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On Fannie, Freddie, Saints and Sinners

There are some saints among the sinners in the Fannie Mae, Freddie Mac shakedown of the U.S. Congress.

One of the saints is the Wall Street Journal, which for years has inveighed against the dangers involved when private profit is yoked with governmental power.

In a recent column, Paul Gigot, the Editorial Page Editor of the paper, puts it this way:

“The abiding lesson here is what happens when you combine private profit with government power. You create political monsters that are protected both by journalists on the left and pseudo-capitalists on Wall Street, by liberal Democrats and country-club Republicans. Even now, after all of their dishonesty and failure, Fannie and Freddie could emerge from this taxpayer rescue more powerful than ever. Campaigning to spare taxpayers from that result would represent genuine 'change,' not that either presidential candidate seems interested."


The WSJ does not hesitate to name the sinners. Here is a rundown of previous postings by the Journal warning of the dangers of what one of my acquaintances in the business world calls “fascism lite.”

Among the sinners are U.S. senators Charles Shumer, Barney Frank (truly a citizen of the world) and former presidential candidate Chris Dodd.

In its current form the legislation passing through the congressional sausage machine is deeply flawed. It would, according to the Journal "give a new regulator the power to fire managers and put the companies into receivership in certain circumstances. At a minimum, however, the regulator should be given an explicit command to run down their portfolios of MBSs (mortgage backed securities) that have made them such risky monsters. And as the credit markets calm down, the regulator needs to limit their business so private-label mortgage securitization takes a greater role in the market and less risk is concentrated in two giant firms. Mr. Paulson should also support Senator Jim DeMint's proposal to bar the companies from the lobbying and campaign contributions that have allowed them to buy political immunity all these years."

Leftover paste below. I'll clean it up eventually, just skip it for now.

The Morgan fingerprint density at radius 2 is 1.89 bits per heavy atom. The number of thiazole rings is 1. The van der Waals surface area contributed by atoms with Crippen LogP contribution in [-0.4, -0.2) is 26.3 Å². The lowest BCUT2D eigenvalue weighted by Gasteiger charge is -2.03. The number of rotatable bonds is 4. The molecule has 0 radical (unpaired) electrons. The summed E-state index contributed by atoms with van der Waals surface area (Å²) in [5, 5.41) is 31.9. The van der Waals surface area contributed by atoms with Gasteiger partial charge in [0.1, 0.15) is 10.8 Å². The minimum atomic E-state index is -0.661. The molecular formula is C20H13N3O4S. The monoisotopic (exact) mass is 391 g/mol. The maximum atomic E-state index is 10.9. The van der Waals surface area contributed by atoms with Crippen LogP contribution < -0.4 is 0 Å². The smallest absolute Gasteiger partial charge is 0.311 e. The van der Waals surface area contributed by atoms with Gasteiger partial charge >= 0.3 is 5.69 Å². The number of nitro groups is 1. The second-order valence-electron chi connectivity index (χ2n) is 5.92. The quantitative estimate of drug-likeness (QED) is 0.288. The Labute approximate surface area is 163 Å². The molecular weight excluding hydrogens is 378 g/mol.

Having passed the House, the bail-out bill now is headed towards the Senate, where Dodd will steer the flawed bill through and send it along to President George Bush, who has indicated he will sign it.

This is a president who has never feared to use the power of the purse to beggar the country. Yet all the fiery tongues that previously have questioned the president’s wisdom in financing a war in Iraq they said could not be won have strangely fallen silent now that he has promised to make whole a federal monopoly that, no attempt at hyperbole here, has thrown money into a black hole.

Teddy Roosevelt, one of the presidential saints of the two Republican and Democrat candidates now vying for dispenser-in-chief position in Washington and the first progressive, was wafted into office on a promise – which he kept – that as president he would bust up the trusts and monopolies that had a lock on the wallets of hard working, taxpaying citizens.

Since his time, it has become the business of Chris Dodd, the chairman of the Banking Committee, to bail out monopolists and federally created trusts Fannie and Freddie when their federally supported businesses go under.

The times have changed but not all change is good, and none of this change is progressive.

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